By Jesse Marx
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"My CEO asked me to look into it, and asked, 'Isn't there something we can do?'" Garvis recalls. Since then, the company has assumed a quasi-official role in the push to build CriMNet. It has supplied technical advice, lobbied legislators, and even hired the public relations firm Himle Horner to write newspaper opinion pieces. Target's motives? Entirely altruistic, says Garvis. "This is just a broadening of our corporate philanthropy," he says. "There's no parochial interest for Target in doing something like this. Our interest is that it's good for our communities, and that we'll all gain by having safer communities. There's no business rationale behind our activities here."
That's open to debate. For big employers like Target, CriMNet offers a potentially invaluable resource: access to faster and much more comprehensive criminal background checks. For retailers, knowing whether or not a prospective employee has a history of theft or other crimes is surely useful information. Criminal history checks have become a routine procedure in many sectors of the economy now. And with reason. In a nationwide study conducted by the University of Florida in 2001, employee theft was found to be the single largest cause of "inventory shrinkage" among major retailers. The study, which surveyed some 120 businesses, estimated annual losses from employee theft at approximately $15 billion. (Shoplifters, for their part, caused some $10 billion in losses.)
But retailers and other big employers are hardly the only private-sector entities that stand to benefit from better access to more detailed and complete criminal histories. Landlords, for instance, routinely contract with screening companies to check into the backgrounds of prospective tenants. Such companies draw on many different databases, including credit bureau reports, and develop their own databases of problem renters and kindred undesirables. But the BCA background check is the best single source of information for agencies in Minnesota, according to Lee Michaelson, vice president of the Twin Cities-based Rental Research Services. Access to an improved and more complete criminal history, he says, would certainly benefit his business.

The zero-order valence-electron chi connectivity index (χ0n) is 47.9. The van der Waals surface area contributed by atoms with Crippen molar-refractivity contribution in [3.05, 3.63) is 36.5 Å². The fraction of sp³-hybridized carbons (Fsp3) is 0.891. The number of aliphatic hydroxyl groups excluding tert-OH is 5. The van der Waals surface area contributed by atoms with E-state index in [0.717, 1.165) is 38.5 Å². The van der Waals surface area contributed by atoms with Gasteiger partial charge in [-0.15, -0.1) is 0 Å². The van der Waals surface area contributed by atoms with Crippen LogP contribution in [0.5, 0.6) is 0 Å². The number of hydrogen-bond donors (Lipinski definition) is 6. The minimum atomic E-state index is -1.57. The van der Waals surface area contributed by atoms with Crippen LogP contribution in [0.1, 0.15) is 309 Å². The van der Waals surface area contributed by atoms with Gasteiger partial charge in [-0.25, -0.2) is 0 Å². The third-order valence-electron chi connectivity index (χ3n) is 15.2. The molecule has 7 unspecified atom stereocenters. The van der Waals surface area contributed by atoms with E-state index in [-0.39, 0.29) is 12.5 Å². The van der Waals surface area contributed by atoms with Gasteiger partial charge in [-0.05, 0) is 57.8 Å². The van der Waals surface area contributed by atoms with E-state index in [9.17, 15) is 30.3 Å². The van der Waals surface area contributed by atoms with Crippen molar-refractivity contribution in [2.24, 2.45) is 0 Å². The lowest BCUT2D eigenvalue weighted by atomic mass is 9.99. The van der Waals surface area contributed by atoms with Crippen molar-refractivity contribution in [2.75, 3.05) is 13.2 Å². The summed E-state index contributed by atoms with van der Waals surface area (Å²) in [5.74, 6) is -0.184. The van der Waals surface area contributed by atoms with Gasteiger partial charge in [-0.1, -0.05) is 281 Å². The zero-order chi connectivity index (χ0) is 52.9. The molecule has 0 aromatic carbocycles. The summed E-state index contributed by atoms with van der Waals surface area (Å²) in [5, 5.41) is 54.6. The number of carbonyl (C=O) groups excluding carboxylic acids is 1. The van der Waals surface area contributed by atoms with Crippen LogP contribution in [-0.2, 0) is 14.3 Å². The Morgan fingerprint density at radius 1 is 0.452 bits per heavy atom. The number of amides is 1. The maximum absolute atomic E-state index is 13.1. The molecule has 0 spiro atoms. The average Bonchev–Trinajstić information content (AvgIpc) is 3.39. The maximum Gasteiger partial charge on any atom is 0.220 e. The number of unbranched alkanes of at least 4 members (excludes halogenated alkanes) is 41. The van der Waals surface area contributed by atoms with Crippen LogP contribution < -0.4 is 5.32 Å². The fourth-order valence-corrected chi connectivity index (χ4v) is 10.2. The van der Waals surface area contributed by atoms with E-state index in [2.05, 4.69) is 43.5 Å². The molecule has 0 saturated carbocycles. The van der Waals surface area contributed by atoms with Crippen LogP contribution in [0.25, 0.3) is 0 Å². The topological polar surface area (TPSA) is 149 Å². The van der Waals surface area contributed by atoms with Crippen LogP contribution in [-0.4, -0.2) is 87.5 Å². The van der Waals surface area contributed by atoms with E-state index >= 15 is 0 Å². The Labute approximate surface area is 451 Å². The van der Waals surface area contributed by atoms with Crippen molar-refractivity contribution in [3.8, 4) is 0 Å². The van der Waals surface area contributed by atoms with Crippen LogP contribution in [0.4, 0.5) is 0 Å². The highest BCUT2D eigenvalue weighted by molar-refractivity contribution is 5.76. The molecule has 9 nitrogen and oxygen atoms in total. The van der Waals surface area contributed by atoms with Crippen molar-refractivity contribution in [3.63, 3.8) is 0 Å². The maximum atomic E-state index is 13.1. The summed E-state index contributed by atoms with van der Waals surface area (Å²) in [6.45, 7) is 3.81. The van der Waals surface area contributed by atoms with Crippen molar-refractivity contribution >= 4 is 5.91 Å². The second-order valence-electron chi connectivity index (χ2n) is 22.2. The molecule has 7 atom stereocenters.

Target's Garvis point out that it has not been decided whether anyone outside of the criminal justice community will have access to even limited amounts of CriMNet data, such as conviction information. In fact, the Criminal and Juvenile Justice Information Task Force, a group consisting chiefly of government bureaucrats who are making recommendations on CriMNet, has urged that CriMNet be exempted from the state's open-records laws until 2004 while they untangle the nettlesome issue of public access.